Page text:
THE ELITE EIGHT
After round one, I am sitting with a 5-3 record. Not bad considering none of the so called "hockey experts" on the various airwaves did any better. I should have been 6-2 but someone talked me out of taking Theodore and the Habs. Check my last article, the proof is there. Hey, I'm not whining though. Here we go!
(1) Detroit Red Wings vs. (4) St. Louis Blues
We have seen this rivalry many times in the past, dating back to the days of
the old Norris Division. This time seems different going in because the in my
opinion, the Blues actually have a chance. Both teams are fairly healthy going
in, and this one should go the distance. Detroit has found their stride after
underestimating the Vancouver Canucks in the first couple of games of the
playoffs. St. Louis and goaltender Brent Johnson are as confident in their game
as they have been all season long. One theme to watch for in this series, is the
battle in front of the Blues net, as I think you will see Tomas Holmstrom and
Chris Pronger get to know each other very well. In the end, The Joe Louis Arena
will be the deciding factor.
Red Wings in 7
(2) Colorado Avalanche vs. (3) San Jose Sharks
This series is going to be a tale of toughness. Both these teams are have a
lot of intimidating hit men on their roster. For the Avalanche, The majority of
these bruisers play on the blue line as guys like Rob Blake, Adam Foote and
Darius Kasparaitis will be at their best. The Sharks will counter with their
gritty forwards such as Owen Nolan, Scott Thornton, Adam Graves, and
ex-Avalanche fan favorite Mike Ricci. I believe that the question mark in this
series lies on the Shark defense. Their defense corps is very similar to that of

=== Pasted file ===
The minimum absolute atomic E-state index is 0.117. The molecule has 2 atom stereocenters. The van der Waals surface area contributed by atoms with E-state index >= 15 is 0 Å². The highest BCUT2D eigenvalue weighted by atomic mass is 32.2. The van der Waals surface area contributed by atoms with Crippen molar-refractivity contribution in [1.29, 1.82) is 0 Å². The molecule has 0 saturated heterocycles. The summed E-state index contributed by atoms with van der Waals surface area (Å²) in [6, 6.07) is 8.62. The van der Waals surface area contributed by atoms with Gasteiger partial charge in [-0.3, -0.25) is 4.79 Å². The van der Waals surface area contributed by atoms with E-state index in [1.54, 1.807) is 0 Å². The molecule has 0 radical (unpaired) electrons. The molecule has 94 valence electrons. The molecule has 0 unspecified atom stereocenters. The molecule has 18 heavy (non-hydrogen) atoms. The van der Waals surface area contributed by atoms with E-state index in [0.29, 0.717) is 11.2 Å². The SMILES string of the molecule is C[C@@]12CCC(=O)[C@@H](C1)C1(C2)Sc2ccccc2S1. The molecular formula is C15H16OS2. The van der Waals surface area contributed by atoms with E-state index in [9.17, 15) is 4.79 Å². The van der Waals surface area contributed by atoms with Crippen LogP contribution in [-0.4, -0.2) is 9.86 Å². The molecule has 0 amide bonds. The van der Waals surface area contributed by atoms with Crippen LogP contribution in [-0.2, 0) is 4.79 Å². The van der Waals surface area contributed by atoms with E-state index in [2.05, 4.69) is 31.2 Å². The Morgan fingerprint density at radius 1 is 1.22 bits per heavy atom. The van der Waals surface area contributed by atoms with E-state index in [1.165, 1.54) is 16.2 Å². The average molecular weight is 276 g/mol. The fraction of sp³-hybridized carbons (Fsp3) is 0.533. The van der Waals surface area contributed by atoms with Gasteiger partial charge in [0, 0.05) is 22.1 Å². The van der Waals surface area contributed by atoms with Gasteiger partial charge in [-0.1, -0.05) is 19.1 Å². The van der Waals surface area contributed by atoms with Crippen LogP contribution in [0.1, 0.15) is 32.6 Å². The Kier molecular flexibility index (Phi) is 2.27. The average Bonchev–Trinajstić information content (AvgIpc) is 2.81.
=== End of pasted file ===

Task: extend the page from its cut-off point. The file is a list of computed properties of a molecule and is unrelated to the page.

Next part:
New Jersey's last season, and they could not handle the Av's speed.
Avalanche in 7
(3) Carolina Hurricanes vs. (8) Montreal Canadiens
I'm not sure what to make of this one except to say that Jose Theodore is for
real and Kevin Weekes is not. The Hurricanes have the luxury of veteran Arthurs
Irbe to go to if Weekes comes down to earth. They are playing good team hockey
right now, and teams tend to underestimate them. The Canadiens have that karma
thing going again this year, like back in 1993 when the Hab snow ball rolled
right to the Stanley Cup. Is there anyone out there not cheering for this team?
The stories of adversity inside this locker room make you want to see them do
something special, and special it would be if they could get past the 'Canes.
All eyes will be on Theodore in this one, and I can't help but think that the
leadership of Doug Gilmour will overshadow that of Ron Francis.
Canadiens in 6
(4) Toronto Maple Leafs vs. (7) Ottawa Senators
They say that the third time's a charm, and that is good news for Ottawa and
their blood- thirsty fans. The Senators have taken the "us against the
world" mentality and that is what will sink the Leafs this time. This
mentality breeds team unity, something that takes you far in the playoffs. The
last thing the Senators want to do is lose a third installment of the battle of
Ontario. Toronto is banged up, bruised, and extremely tired after the series
against the New York Islanders, and it is going to be very difficult for them to
recharge considering the state of their roster. A key factor in this series may
be the healing powers of one Mats Sundin because a healthy Sundin will be a
fresh Sundin, and that may be the only thing that can save the Leafs.
Senators in 6
My second round wish? The "game" is the focus, not the officiating,
general managers or league disciplinarian Colin Campbell.
More to come, enjoy round two!
Your own opinions can be expressed in the message forums.
Editorials are opinions of the author, not this website, the owner of this website or any of its members.